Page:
Vintage and Non-Vintage Champagne

Noone really likes to speak about age. At least humans don’t. But if we talk wine there’s a big difference. Vintages and numbers get thrown around by self reclaimed connoisseurs wanting to show off. Often they leave those wanting to find out more about wine behind as they back off in silence and discomfort of ignorance.

While proper vintage-dropping requires not only expertise about years and their weather conditions, the more general difference between vintage and non-vintage champagne solely requires rudimentary knowledge. Great stuff for champagne beginners.

In fact there are major differences in style and expression from year to year so vintages truly do matter. Speaking about champagne, there are two kinds of major vintage indications: non-vintage champagne and vintage champagne.



The vintages in the cool climate region Champagne – which is situated directly on the northernmost border of the wine growing climate – change immensely from year to year. Sun pampered or tormented by long rain periods – every year the weather of a region behaves differently and consequently influences the style of the wines of this year.

There are normally only 3 to 4 so-called millésimes made within a time frame of 10 years. With climate changing and average temperatures rising slightly, Champagne has come to harvest many more high quality years than it was the case in the last millennium, so vintage-champagnes tend to appear much more frequent today.

The most significant characteristic is that 100 % of the used base wines have to be made from one certain year – the vintage indicated on the bottle label. A vintage champagne will also be allowed a longer ageing period on the lees in order to develop more intense aromatics and turn their excellent potential from the particular year into a stronger character. By law it is 36 months minimum but many producers will extend the ageing even to 48 months, 5, 6, 7 years or in rare cases even more. The joy of the vintage champagnes lay in their abundant flavors and intense character so most producers pamper their champagnes with time to gain their best expression.

Given that only the highest qualities will be used, the quantities are usually smaller, even more so a producer decides to use nothing but his best grapes, best base wines or best parcels.



Non-vintage champagne is the more common champagne indicated by nothing. Right, nothing. In contrast to the millésimes which always carry the golden year of their origin on the label, non-vintage champagne doesn’t say “non-vintage” on the label. It’s what you normally find in every store that sells only a few bottles of sparkling.

Non-vintage champagnes, sometimes also called Brut Sans Année or BSA, are blends from the base wines of different years. Quite often made from two different harvests they can consist of many more vintages if the champagne house can afford the pricey stocking of different wines over many years. Around 95% of all sold champagne bottles belong to the non-vintage category.

The biggest part of the blend is normally from the most recent harvest, a smaller percentage from the so-called reserve wines (vins de réserve) meaning the wines of one year or even various years before, depending on the kind of champagne style the house wants to create. Non-vintage champagnes have to age at least 15 months by law but many producers give them at least 18 months, often even 24.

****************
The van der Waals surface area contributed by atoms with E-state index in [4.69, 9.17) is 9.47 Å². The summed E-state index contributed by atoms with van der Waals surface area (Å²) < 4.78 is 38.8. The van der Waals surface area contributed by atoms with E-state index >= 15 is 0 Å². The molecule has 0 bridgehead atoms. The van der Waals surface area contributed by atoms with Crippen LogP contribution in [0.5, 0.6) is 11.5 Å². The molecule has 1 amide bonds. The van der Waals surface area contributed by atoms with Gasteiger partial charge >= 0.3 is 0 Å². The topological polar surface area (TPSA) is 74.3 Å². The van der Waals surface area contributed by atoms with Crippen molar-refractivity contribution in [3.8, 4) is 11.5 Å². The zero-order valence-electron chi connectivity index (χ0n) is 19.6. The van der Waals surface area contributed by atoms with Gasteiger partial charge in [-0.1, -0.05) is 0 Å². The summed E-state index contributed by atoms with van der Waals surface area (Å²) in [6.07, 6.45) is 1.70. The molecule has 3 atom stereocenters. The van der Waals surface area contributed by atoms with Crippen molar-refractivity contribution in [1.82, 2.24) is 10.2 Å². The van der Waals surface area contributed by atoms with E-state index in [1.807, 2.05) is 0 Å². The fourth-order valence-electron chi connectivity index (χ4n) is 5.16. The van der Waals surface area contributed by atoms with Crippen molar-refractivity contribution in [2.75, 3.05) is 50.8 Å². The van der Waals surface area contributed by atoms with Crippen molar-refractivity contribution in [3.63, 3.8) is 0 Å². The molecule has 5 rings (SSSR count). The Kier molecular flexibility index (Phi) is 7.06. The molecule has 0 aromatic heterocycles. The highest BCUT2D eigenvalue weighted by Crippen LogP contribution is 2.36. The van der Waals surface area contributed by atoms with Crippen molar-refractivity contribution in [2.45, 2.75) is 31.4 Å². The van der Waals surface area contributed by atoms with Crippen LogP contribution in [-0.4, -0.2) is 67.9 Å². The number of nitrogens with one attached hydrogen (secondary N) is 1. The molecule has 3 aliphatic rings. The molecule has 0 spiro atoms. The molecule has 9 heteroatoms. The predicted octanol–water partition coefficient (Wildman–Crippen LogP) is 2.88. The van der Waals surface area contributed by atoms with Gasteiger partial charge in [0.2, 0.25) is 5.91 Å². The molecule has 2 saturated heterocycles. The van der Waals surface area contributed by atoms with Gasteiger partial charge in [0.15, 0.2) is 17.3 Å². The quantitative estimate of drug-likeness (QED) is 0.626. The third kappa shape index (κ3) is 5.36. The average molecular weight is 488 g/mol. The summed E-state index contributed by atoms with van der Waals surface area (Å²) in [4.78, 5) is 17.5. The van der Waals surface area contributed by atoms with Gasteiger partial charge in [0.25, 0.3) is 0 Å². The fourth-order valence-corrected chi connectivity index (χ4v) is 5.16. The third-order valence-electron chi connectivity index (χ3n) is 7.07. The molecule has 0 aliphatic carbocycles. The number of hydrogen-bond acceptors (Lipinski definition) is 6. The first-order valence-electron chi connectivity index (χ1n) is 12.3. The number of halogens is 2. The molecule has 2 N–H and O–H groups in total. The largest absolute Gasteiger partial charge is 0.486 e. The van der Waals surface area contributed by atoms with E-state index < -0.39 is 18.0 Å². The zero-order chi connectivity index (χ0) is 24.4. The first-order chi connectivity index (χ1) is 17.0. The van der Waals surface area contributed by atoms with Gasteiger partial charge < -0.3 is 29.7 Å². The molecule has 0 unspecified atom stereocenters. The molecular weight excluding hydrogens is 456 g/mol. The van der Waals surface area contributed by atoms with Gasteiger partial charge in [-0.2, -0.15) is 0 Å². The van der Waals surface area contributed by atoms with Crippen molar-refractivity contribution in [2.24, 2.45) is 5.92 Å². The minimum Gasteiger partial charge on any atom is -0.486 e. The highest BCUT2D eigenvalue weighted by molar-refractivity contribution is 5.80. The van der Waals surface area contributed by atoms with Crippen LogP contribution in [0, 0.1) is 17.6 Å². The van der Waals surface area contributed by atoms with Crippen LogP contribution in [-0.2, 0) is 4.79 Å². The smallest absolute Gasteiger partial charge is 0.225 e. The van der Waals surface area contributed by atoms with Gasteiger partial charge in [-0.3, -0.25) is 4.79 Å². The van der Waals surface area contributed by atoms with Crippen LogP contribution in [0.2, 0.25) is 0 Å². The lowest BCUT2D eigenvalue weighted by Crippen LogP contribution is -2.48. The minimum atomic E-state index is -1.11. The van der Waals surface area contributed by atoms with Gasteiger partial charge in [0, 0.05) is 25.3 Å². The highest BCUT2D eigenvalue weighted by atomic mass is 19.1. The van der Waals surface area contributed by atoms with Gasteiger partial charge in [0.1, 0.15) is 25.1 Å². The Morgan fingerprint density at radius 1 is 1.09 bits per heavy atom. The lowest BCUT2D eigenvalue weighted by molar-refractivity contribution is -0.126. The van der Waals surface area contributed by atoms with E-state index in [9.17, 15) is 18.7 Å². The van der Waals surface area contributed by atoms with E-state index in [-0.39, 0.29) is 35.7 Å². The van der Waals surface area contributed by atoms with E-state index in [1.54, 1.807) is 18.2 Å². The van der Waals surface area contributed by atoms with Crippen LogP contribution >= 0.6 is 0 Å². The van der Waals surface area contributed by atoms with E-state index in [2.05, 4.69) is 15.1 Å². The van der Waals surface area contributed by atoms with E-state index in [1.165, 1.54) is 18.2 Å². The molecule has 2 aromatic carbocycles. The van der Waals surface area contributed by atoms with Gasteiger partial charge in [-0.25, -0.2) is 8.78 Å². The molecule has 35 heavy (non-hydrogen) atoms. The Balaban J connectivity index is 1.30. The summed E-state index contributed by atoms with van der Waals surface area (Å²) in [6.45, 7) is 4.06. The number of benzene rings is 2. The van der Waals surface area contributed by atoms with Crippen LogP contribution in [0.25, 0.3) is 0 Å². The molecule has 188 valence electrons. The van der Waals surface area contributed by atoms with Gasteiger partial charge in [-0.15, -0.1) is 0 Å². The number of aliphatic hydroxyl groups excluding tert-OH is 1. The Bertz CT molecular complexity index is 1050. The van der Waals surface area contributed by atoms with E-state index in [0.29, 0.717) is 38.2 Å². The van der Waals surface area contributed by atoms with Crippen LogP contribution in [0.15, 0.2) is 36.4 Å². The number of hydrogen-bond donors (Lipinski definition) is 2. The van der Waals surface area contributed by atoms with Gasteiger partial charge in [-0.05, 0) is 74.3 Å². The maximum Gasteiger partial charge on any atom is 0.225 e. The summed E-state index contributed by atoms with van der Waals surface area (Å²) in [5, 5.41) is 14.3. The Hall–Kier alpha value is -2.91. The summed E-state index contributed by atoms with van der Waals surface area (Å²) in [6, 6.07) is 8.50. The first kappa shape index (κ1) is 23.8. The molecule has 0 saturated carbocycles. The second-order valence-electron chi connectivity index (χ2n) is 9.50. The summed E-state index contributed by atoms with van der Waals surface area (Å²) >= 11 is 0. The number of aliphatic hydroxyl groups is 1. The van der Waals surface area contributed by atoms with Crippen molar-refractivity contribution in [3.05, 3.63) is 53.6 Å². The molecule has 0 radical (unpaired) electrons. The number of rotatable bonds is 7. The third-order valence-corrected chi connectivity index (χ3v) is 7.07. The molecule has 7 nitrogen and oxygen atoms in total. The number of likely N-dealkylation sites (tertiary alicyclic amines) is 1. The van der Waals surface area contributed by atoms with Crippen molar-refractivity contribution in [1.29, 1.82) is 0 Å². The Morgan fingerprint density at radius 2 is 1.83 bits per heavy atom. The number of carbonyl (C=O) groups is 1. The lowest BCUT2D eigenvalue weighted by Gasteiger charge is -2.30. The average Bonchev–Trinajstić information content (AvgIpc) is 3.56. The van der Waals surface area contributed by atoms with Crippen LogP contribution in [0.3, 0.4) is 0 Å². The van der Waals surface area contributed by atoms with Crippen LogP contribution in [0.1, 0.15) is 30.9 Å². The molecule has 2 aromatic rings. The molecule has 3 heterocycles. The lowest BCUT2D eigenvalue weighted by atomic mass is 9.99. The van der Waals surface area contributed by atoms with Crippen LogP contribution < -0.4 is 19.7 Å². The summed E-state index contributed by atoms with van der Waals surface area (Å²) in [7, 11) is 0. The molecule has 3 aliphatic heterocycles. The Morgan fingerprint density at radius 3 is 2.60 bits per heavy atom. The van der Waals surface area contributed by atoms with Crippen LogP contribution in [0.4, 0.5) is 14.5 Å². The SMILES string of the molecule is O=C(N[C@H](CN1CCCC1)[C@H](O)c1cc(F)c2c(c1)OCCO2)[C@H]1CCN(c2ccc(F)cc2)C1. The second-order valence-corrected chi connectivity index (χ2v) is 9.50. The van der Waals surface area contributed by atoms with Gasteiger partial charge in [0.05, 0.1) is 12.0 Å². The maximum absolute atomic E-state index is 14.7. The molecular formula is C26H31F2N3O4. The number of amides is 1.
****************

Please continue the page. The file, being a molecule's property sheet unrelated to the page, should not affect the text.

Champagne houses with worldwide known brands stock many more vintages and different base wines to create a standardized product from year to year and balance vintage imperfections with the power of better years before. This way they create a reliable product for their clients which desire to have the same pleasant experience time and time again.

The assemblage, the process of blending years and grapes, can be compared to the work of a perfumer. The champagne house uses many different reserve wines as single ingredients, just as the perfumer who would use many essences and fragrances. In many hours of precision work they unite the different elements in a refined Cuvée, aiming to achieve the exact same taste as the non-vintage bottles made from other base wines who are already travelling the world. Their consistent taste acts as a ever recognizable brand.

Smaller grower champagne producers on the other hand often allow a bigger diversity in styles from year to year. Even though a few try to create a house cuvée as well, they normally don’t have the quantities, the space or the financial power to put aside as many different reserve wines as the big players. In the end it results in a slight change from year to year which might sometimes be the reason for good, other times for unpleasant surprises.



The decision between non-vintage and vintage champagnes is mostly one of cash as the good vintages carry heavier price tags as the more reasonably priced non-vintage champagnes. So it all comes down to the question of occasion, mood, possibilities or, looking for a champagne to serve with your menu, to the desired pairing.

In the two categories you can find good quality and not-so-great champagnes alike. The best aspect of this dilemma: you will have to taste. So why not pick a vintage AND a non-vintage champagne and treat yourself with some bubbles. Next time you’ll have one of those self-claimed connoisseurs around you’ll be able to do some vintage-dropping, too.

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Stefanie is the founder and chief editor of CUVÉE Magazine. Epicurean at heart and wine professional in life, she writes about all things wine and food that pamper her palate. Living in Champagne and holding the Champagne Master Level Certificate as well as WSET certificates, she can't stop discovering new bottles and the stories behind the labels.

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